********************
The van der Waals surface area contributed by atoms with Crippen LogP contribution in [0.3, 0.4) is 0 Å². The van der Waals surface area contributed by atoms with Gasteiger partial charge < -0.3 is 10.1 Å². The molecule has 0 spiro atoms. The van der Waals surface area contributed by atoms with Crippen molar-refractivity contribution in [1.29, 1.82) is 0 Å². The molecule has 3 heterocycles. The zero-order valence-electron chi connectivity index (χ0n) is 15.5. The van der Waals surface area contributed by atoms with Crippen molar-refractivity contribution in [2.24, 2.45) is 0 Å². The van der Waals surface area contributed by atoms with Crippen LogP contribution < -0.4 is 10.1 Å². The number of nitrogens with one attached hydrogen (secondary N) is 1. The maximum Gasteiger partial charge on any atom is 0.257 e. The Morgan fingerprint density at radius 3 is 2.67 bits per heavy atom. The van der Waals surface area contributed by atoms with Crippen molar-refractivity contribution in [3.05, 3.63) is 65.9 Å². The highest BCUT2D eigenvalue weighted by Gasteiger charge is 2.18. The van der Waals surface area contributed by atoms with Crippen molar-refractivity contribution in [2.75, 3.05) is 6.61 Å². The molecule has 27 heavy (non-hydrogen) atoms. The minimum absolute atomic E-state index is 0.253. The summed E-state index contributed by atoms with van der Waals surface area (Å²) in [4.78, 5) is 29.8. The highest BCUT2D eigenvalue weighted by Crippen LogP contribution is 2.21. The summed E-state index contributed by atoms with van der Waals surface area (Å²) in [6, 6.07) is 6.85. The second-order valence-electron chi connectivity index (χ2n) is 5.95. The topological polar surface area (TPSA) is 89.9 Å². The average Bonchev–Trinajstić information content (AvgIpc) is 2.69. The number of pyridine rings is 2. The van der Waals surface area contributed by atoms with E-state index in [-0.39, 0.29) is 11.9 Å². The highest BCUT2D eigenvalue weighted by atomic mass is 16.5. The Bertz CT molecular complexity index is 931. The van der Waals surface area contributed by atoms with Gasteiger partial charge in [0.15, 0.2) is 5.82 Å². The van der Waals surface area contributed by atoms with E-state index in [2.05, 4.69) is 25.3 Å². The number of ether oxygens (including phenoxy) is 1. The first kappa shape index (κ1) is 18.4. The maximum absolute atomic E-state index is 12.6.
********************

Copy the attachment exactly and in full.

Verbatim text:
The van der Waals surface area contributed by atoms with Crippen LogP contribution in [0.3, 0.4) is 0 Å². The van der Waals surface area contributed by atoms with Gasteiger partial charge < -0.3 is 10.1 Å². The molecule has 0 spiro atoms. The van der Waals surface area contributed by atoms with Crippen molar-refractivity contribution in [1.29, 1.82) is 0 Å². The molecule has 3 heterocycles. The zero-order valence-electron chi connectivity index (χ0n) is 15.5. The van der Waals surface area contributed by atoms with Crippen molar-refractivity contribution in [2.24, 2.45) is 0 Å². The van der Waals surface area contributed by atoms with Crippen LogP contribution < -0.4 is 10.1 Å². The number of nitrogens with one attached hydrogen (secondary N) is 1. The maximum Gasteiger partial charge on any atom is 0.257 e. The Morgan fingerprint density at radius 3 is 2.67 bits per heavy atom. The van der Waals surface area contributed by atoms with Crippen molar-refractivity contribution in [3.05, 3.63) is 65.9 Å². The highest BCUT2D eigenvalue weighted by Gasteiger charge is 2.18. The van der Waals surface area contributed by atoms with Crippen molar-refractivity contribution in [2.75, 3.05) is 6.61 Å². The molecule has 27 heavy (non-hydrogen) atoms. The minimum absolute atomic E-state index is 0.253. The summed E-state index contributed by atoms with van der Waals surface area (Å²) in [4.78, 5) is 29.8. The highest BCUT2D eigenvalue weighted by Crippen LogP contribution is 2.21. The summed E-state index contributed by atoms with van der Waals surface area (Å²) in [6, 6.07) is 6.85. The second-order valence-electron chi connectivity index (χ2n) is 5.95. The topological polar surface area (TPSA) is 89.9 Å². The average Bonchev–Trinajstić information content (AvgIpc) is 2.69. The number of pyridine rings is 2. The van der Waals surface area contributed by atoms with E-state index in [-0.39, 0.29) is 11.9 Å². The highest BCUT2D eigenvalue weighted by atomic mass is 16.5. The Bertz CT molecular complexity index is 931. The van der Waals surface area contributed by atoms with Gasteiger partial charge in [0.15, 0.2) is 5.82 Å². The van der Waals surface area contributed by atoms with E-state index in [2.05, 4.69) is 25.3 Å². The number of ether oxygens (including phenoxy) is 1. The first kappa shape index (κ1) is 18.4. The maximum absolute atomic E-state index is 12.6.